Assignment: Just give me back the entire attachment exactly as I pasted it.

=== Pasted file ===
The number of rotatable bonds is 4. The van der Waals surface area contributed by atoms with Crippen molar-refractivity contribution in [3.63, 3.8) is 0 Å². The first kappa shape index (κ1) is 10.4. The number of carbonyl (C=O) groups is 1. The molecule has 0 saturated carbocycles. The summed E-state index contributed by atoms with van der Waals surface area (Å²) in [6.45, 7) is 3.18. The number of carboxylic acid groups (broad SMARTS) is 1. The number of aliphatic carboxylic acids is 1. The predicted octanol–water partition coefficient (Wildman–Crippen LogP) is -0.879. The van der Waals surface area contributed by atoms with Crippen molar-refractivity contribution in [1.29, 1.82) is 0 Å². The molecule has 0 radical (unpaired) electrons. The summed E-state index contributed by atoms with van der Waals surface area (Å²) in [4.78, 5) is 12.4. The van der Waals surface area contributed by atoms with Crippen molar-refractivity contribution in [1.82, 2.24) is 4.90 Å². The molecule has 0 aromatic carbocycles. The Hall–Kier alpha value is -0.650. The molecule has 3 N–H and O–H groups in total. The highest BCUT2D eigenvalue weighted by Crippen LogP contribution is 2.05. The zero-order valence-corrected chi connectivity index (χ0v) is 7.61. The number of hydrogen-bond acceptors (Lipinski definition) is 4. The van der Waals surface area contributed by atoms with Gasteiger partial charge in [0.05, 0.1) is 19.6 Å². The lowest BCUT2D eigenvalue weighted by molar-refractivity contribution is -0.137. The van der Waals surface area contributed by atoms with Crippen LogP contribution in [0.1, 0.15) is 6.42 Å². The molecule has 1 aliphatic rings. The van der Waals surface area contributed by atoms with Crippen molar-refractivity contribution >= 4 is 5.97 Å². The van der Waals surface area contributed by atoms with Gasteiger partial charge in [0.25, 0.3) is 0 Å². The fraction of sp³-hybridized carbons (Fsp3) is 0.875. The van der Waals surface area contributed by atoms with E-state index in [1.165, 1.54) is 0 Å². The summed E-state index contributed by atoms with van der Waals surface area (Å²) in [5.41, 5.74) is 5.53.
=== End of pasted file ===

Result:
The number of rotatable bonds is 4. The van der Waals surface area contributed by atoms with Crippen molar-refractivity contribution in [3.63, 3.8) is 0 Å². The first kappa shape index (κ1) is 10.4. The number of carbonyl (C=O) groups is 1. The molecule has 0 saturated carbocycles. The summed E-state index contributed by atoms with van der Waals surface area (Å²) in [6.45, 7) is 3.18. The number of carboxylic acid groups (broad SMARTS) is 1. The number of aliphatic carboxylic acids is 1. The predicted octanol–water partition coefficient (Wildman–Crippen LogP) is -0.879. The van der Waals surface area contributed by atoms with Crippen molar-refractivity contribution in [1.29, 1.82) is 0 Å². The molecule has 0 radical (unpaired) electrons. The summed E-state index contributed by atoms with van der Waals surface area (Å²) in [4.78, 5) is 12.4. The van der Waals surface area contributed by atoms with Crippen molar-refractivity contribution in [1.82, 2.24) is 4.90 Å². The molecule has 0 aromatic carbocycles. The Hall–Kier alpha value is -0.650. The molecule has 3 N–H and O–H groups in total. The highest BCUT2D eigenvalue weighted by Crippen LogP contribution is 2.05. The zero-order valence-corrected chi connectivity index (χ0v) is 7.61. The number of hydrogen-bond acceptors (Lipinski definition) is 4. The van der Waals surface area contributed by atoms with Gasteiger partial charge in [0.05, 0.1) is 19.6 Å². The lowest BCUT2D eigenvalue weighted by molar-refractivity contribution is -0.137. The van der Waals surface area contributed by atoms with Crippen LogP contribution in [0.1, 0.15) is 6.42 Å². The molecule has 1 aliphatic rings. The van der Waals surface area contributed by atoms with Crippen molar-refractivity contribution >= 4 is 5.97 Å². The van der Waals surface area contributed by atoms with Gasteiger partial charge in [0.25, 0.3) is 0 Å². The fraction of sp³-hybridized carbons (Fsp3) is 0.875. The van der Waals surface area contributed by atoms with E-state index in [1.165, 1.54) is 0 Å². The summed E-state index contributed by atoms with van der Waals surface area (Å²) in [5.41, 5.74) is 5.53.